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Cats and litter boxes don’t always get along

If your cat has a problem using a litter box, don't worry. You're not alone. It is one of the most common problems among pet owners in regard to their cats. Case explains that if the cat is not using a litter box, this is probably occurring for one of two reasons. Either the cat has developed some dislike for its litter box for some reason, or a stressor is causing the cat to stop using its box.

The most common cause of the cat not liking to use its litter box is that it simply may not be clean enough. Case states that if you feel at all this might be a problem, the first thing you should do is to scoop every day and change litter more often than previously.

A cat may also develop an aversion to its litter box simply because it is not accessible enough. Some cats either can't or don't want to spend a lot of time trying to find their litter box. Therefore, if you place the litter box in an accessible location, you take this obstacle away and make it easier for the cat to use. Another problem is that the cat may not like the spot you've designated for the litter box. Simply moving it may help this simple accessibility problem.

If your cat is under stress, he or she may urinate outside the litter box. Especially in a multiple cat households, for example, there may be stresses that humans will not pick up on. Group dynamics among cats are an interesting field of study in behavioral research. Recent studies suggest that even though one cat may not be actively kept away from the litter box, the cat may nonetheless be anxious and be manifesting this anxiety by urinating inappropriately outside the litter box or even with “marking” behavior.

A rule of thumb to follow is that you should have one litter box for each cat, placed in various locations. This gives your cat or cat choice of location and can also help the cat choose with whom the litter box is shared (or perhaps no one at all).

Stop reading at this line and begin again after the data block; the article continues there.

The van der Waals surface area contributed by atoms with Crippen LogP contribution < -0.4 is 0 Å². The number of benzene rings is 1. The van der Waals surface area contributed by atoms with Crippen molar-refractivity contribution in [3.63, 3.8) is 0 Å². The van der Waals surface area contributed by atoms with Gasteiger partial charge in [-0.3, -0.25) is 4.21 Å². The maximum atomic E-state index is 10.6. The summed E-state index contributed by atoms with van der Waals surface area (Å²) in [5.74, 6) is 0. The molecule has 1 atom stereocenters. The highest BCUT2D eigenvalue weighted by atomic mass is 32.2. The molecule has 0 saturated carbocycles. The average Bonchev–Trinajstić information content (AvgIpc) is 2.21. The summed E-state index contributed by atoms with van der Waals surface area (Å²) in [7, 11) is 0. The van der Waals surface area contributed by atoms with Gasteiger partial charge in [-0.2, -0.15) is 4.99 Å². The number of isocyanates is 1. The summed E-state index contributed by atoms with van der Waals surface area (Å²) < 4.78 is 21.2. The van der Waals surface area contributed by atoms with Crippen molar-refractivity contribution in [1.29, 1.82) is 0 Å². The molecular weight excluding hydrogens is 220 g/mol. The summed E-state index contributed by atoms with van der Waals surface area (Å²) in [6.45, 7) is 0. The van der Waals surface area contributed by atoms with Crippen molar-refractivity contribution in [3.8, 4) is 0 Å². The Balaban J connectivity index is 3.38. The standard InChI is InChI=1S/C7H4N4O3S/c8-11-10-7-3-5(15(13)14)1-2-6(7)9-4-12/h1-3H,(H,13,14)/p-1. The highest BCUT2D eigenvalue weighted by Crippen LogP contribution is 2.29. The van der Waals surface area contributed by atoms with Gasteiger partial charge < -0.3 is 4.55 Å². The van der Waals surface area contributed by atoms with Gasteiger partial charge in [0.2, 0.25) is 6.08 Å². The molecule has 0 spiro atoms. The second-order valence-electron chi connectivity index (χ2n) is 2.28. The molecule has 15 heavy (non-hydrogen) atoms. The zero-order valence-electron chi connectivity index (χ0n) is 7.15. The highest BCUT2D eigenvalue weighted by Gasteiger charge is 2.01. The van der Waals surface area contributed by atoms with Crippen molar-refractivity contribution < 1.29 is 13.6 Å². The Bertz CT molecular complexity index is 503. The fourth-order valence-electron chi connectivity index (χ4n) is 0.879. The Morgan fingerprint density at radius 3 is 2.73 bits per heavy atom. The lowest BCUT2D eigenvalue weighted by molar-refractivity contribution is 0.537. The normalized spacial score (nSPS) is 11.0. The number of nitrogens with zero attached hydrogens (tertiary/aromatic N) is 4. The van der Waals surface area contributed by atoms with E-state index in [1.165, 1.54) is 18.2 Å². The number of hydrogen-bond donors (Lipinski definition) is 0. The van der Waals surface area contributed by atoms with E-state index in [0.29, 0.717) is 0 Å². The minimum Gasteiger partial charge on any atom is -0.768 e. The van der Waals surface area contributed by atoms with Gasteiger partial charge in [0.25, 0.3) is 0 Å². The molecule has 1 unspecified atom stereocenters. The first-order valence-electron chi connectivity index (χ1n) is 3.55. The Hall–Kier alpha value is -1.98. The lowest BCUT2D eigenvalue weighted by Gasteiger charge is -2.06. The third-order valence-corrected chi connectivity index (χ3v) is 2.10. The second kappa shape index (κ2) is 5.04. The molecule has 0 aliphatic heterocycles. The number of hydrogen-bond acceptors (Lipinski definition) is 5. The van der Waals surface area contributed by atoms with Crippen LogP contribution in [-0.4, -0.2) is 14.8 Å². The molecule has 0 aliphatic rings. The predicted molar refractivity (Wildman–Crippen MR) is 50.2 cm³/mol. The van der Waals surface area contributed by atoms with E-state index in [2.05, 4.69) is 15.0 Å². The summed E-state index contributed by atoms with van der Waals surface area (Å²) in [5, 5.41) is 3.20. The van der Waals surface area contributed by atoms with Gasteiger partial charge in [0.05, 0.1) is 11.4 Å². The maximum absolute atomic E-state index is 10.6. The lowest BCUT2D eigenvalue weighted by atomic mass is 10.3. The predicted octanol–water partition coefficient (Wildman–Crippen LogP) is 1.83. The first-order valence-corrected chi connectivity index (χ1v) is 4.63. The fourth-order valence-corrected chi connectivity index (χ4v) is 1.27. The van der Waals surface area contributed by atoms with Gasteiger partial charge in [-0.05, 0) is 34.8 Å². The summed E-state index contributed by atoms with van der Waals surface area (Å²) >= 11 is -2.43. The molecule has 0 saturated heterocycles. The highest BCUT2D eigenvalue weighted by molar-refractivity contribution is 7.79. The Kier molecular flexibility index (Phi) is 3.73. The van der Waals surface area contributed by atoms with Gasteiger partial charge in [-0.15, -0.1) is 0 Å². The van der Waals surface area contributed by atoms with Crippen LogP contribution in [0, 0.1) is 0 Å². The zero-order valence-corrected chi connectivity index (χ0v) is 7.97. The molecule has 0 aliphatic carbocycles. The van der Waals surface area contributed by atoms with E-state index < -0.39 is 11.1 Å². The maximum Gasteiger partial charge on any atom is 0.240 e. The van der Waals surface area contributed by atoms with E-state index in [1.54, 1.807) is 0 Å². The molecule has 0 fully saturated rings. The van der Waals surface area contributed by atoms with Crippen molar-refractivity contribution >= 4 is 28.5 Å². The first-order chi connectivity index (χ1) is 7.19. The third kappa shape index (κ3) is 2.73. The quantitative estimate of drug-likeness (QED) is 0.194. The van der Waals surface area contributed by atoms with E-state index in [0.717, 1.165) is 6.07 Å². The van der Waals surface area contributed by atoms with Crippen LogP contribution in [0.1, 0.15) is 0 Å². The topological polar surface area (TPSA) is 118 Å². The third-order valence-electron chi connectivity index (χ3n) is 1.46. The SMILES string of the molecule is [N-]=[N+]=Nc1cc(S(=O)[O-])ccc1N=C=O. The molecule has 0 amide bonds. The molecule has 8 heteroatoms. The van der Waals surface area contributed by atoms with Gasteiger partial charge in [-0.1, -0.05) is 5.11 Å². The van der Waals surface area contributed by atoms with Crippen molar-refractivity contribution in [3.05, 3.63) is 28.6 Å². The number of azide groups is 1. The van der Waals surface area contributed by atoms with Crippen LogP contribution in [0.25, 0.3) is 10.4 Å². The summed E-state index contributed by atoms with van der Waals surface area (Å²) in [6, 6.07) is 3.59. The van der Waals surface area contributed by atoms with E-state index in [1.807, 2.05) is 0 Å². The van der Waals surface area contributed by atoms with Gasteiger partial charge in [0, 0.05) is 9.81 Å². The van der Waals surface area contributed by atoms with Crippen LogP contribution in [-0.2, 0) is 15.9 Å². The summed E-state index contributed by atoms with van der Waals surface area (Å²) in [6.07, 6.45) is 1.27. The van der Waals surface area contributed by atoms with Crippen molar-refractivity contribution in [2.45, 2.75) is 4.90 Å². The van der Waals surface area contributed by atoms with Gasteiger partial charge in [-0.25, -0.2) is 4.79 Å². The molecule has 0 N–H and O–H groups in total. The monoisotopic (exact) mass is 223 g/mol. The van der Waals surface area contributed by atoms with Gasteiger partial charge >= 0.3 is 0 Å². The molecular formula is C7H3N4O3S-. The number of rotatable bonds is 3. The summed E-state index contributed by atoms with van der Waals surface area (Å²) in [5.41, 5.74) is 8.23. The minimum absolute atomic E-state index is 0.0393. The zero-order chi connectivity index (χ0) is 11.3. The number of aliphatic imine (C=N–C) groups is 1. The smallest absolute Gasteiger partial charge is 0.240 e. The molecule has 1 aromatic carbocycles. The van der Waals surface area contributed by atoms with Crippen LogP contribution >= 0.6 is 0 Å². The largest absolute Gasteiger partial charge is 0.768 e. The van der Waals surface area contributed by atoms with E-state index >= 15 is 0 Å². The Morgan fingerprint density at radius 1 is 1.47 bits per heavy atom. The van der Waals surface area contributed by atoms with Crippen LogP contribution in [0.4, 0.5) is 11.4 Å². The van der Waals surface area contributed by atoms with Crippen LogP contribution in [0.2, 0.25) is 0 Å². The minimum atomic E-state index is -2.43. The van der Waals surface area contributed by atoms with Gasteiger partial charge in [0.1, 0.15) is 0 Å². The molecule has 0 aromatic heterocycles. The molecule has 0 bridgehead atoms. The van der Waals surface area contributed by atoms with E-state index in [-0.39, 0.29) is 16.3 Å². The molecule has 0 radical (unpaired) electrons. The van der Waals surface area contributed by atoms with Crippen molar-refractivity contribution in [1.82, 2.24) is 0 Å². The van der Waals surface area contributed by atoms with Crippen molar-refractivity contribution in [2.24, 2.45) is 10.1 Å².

Another reason for litter box aversion may be preference of location. Cats often either prefer soft absorbent surfaces or smooth porcelain ones, according to Case.

Other problems that may occur include urinary tract infections, which can cause a previously “well behaved” cat to suddenly begin urinating outside the litter box. Cats also associate unpleasant memories with people or locations. Therefore, a cat that has a urinary tract infection and who goes to use its litter box may then associate the litter box with his or her pain. The cat thinks that if he or she stops using the litter box, the pain will go away. Therefore, if the cat is normally faithful about using the litter box and suddenly stops, you should take your cat to the vet and have him or her checked out for a urinary tract infection or other health problem.

Finally, it's a common owner complaint that the cat will “misbehave” and will go to the bathroom on bedding or clothing when “Mom” or “Dad” leaves the house. Some owners think that the cat is “angry” with them and is acting out of spite. However, this simply is not true. Cats do not develop separation anxiety as dogs might, because the simply aren't as strongly attached, according to Case. However, they can become stressed by change; this in turn can cause anxiety, which then can manifest itself by inappropriate urination or defecation outside of the litter box.

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